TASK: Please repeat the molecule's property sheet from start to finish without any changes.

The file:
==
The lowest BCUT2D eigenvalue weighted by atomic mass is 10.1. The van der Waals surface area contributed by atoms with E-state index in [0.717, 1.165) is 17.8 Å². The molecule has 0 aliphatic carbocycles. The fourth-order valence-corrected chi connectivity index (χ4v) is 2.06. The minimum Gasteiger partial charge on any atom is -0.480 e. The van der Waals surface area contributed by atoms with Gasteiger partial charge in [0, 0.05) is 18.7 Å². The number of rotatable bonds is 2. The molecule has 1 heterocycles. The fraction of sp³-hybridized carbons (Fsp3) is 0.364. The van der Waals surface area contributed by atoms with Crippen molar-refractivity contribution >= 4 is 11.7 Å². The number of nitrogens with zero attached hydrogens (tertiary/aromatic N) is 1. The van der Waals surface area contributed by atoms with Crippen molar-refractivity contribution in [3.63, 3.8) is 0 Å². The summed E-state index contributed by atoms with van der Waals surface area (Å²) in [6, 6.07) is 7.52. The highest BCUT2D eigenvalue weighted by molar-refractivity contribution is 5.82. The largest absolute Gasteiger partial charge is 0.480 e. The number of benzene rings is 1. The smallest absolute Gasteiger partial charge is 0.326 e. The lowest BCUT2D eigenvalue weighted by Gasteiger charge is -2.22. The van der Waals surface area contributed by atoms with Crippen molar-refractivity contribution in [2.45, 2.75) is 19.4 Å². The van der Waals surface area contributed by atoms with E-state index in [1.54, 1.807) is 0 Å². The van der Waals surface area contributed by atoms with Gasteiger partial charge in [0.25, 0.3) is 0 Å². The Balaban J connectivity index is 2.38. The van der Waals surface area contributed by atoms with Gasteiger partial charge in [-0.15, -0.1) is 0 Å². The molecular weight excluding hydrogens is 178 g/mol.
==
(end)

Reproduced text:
The lowest BCUT2D eigenvalue weighted by atomic mass is 10.1. The van der Waals surface area contributed by atoms with E-state index in [0.717, 1.165) is 17.8 Å². The molecule has 0 aliphatic carbocycles. The fourth-order valence-corrected chi connectivity index (χ4v) is 2.06. The minimum Gasteiger partial charge on any atom is -0.480 e. The van der Waals surface area contributed by atoms with Gasteiger partial charge in [0, 0.05) is 18.7 Å². The number of rotatable bonds is 2. The molecule has 1 heterocycles. The fraction of sp³-hybridized carbons (Fsp3) is 0.364. The van der Waals surface area contributed by atoms with Crippen molar-refractivity contribution >= 4 is 11.7 Å². The number of nitrogens with zero attached hydrogens (tertiary/aromatic N) is 1. The van der Waals surface area contributed by atoms with Crippen molar-refractivity contribution in [3.63, 3.8) is 0 Å². The summed E-state index contributed by atoms with van der Waals surface area (Å²) in [6, 6.07) is 7.52. The highest BCUT2D eigenvalue weighted by molar-refractivity contribution is 5.82. The largest absolute Gasteiger partial charge is 0.480 e. The number of benzene rings is 1. The smallest absolute Gasteiger partial charge is 0.326 e. The lowest BCUT2D eigenvalue weighted by Gasteiger charge is -2.22. The van der Waals surface area contributed by atoms with Crippen molar-refractivity contribution in [2.45, 2.75) is 19.4 Å². The van der Waals surface area contributed by atoms with E-state index in [1.54, 1.807) is 0 Å². The van der Waals surface area contributed by atoms with Gasteiger partial charge in [0.25, 0.3) is 0 Å². The Balaban J connectivity index is 2.38. The van der Waals surface area contributed by atoms with Gasteiger partial charge in [-0.15, -0.1) is 0 Å². The molecular weight excluding hydrogens is 178 g/mol.